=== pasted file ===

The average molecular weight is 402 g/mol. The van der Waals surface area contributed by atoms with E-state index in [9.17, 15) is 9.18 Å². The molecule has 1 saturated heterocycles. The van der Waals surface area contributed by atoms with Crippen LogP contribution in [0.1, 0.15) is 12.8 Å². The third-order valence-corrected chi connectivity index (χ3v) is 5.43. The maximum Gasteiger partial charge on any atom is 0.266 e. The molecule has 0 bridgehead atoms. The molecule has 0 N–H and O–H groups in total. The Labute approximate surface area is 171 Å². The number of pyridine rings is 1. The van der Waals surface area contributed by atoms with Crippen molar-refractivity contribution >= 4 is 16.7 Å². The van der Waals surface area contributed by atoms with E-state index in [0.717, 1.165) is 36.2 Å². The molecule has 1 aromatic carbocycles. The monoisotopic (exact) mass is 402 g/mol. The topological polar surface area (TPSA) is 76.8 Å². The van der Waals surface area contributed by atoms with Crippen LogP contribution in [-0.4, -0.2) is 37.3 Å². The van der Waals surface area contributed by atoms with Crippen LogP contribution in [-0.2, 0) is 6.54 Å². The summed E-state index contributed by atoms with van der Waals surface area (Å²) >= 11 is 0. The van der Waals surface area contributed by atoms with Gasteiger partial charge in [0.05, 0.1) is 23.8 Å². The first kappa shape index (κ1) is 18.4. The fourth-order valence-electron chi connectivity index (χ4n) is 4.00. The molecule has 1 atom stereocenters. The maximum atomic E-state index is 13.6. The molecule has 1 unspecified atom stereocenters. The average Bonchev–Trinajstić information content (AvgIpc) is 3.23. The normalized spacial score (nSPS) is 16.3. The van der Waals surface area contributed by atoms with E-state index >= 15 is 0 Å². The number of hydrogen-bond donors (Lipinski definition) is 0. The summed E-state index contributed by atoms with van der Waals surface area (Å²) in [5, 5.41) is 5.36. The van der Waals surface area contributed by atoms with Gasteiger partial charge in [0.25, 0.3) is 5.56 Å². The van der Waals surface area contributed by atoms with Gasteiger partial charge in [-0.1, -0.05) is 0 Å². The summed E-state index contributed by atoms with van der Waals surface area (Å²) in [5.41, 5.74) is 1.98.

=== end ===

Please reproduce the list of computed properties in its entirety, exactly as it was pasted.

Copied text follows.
The average molecular weight is 402 g/mol. The van der Waals surface area contributed by atoms with E-state index in [9.17, 15) is 9.18 Å². The molecule has 1 saturated heterocycles. The van der Waals surface area contributed by atoms with Crippen LogP contribution in [0.1, 0.15) is 12.8 Å². The third-order valence-corrected chi connectivity index (χ3v) is 5.43. The maximum Gasteiger partial charge on any atom is 0.266 e. The molecule has 0 bridgehead atoms. The molecule has 0 N–H and O–H groups in total. The Labute approximate surface area is 171 Å². The number of pyridine rings is 1. The van der Waals surface area contributed by atoms with Crippen molar-refractivity contribution >= 4 is 16.7 Å². The van der Waals surface area contributed by atoms with E-state index in [0.717, 1.165) is 36.2 Å². The molecule has 1 aromatic carbocycles. The monoisotopic (exact) mass is 402 g/mol. The topological polar surface area (TPSA) is 76.8 Å². The van der Waals surface area contributed by atoms with Crippen LogP contribution in [-0.4, -0.2) is 37.3 Å². The van der Waals surface area contributed by atoms with Crippen LogP contribution in [-0.2, 0) is 6.54 Å². The summed E-state index contributed by atoms with van der Waals surface area (Å²) >= 11 is 0. The van der Waals surface area contributed by atoms with Gasteiger partial charge in [0.05, 0.1) is 23.8 Å². The first kappa shape index (κ1) is 18.4. The fourth-order valence-electron chi connectivity index (χ4n) is 4.00. The molecule has 1 atom stereocenters. The maximum atomic E-state index is 13.6. The molecule has 1 unspecified atom stereocenters. The average Bonchev–Trinajstić information content (AvgIpc) is 3.23. The normalized spacial score (nSPS) is 16.3. The van der Waals surface area contributed by atoms with E-state index >= 15 is 0 Å². The number of hydrogen-bond donors (Lipinski definition) is 0. The summed E-state index contributed by atoms with van der Waals surface area (Å²) in [5, 5.41) is 5.36. The van der Waals surface area contributed by atoms with Gasteiger partial charge in [0.25, 0.3) is 5.56 Å². The van der Waals surface area contributed by atoms with Gasteiger partial charge in [-0.1, -0.05) is 0 Å². The summed E-state index contributed by atoms with van der Waals surface area (Å²) in [5.41, 5.74) is 1.98.